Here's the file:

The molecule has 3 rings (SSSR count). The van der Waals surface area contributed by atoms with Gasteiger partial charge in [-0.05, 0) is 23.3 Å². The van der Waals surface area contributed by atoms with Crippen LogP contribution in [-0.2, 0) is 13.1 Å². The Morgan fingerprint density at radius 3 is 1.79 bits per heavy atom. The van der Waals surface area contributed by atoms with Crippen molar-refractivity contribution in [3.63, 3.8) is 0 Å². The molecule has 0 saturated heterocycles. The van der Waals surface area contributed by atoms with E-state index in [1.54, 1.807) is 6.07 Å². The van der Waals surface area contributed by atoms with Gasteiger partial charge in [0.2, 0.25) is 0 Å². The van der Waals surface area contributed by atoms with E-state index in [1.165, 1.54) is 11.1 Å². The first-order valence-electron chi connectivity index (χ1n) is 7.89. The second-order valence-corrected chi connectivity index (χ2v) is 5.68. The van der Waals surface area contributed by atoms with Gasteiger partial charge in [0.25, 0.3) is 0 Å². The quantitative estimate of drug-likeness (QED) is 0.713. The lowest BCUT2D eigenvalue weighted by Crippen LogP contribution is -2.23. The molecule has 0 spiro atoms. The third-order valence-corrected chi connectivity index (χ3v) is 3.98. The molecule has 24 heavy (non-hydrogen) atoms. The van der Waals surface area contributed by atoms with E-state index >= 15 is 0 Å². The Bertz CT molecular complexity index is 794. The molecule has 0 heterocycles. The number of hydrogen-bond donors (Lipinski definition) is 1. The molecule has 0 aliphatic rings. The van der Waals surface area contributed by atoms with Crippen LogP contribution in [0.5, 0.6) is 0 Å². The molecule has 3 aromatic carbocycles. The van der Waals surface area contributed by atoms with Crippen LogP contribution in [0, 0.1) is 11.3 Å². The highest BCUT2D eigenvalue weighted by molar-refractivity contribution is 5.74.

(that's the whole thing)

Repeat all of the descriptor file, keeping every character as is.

The molecule has 3 rings (SSSR count). The van der Waals surface area contributed by atoms with Gasteiger partial charge in [-0.05, 0) is 23.3 Å². The van der Waals surface area contributed by atoms with Crippen LogP contribution in [-0.2, 0) is 13.1 Å². The Morgan fingerprint density at radius 3 is 1.79 bits per heavy atom. The van der Waals surface area contributed by atoms with Crippen molar-refractivity contribution in [3.63, 3.8) is 0 Å². The molecule has 0 saturated heterocycles. The van der Waals surface area contributed by atoms with E-state index in [1.54, 1.807) is 6.07 Å². The van der Waals surface area contributed by atoms with Gasteiger partial charge in [0.2, 0.25) is 0 Å². The van der Waals surface area contributed by atoms with E-state index in [1.165, 1.54) is 11.1 Å². The first-order valence-electron chi connectivity index (χ1n) is 7.89. The second-order valence-corrected chi connectivity index (χ2v) is 5.68. The van der Waals surface area contributed by atoms with Gasteiger partial charge in [0.25, 0.3) is 0 Å². The quantitative estimate of drug-likeness (QED) is 0.713. The lowest BCUT2D eigenvalue weighted by Crippen LogP contribution is -2.23. The molecule has 0 spiro atoms. The third-order valence-corrected chi connectivity index (χ3v) is 3.98. The molecule has 24 heavy (non-hydrogen) atoms. The van der Waals surface area contributed by atoms with E-state index >= 15 is 0 Å². The Bertz CT molecular complexity index is 794. The molecule has 0 heterocycles. The number of hydrogen-bond donors (Lipinski definition) is 1. The molecule has 0 aliphatic rings. The van der Waals surface area contributed by atoms with Crippen LogP contribution in [0.5, 0.6) is 0 Å². The molecule has 3 aromatic carbocycles. The van der Waals surface area contributed by atoms with Crippen LogP contribution in [0, 0.1) is 11.3 Å². The highest BCUT2D eigenvalue weighted by molar-refractivity contribution is 5.74.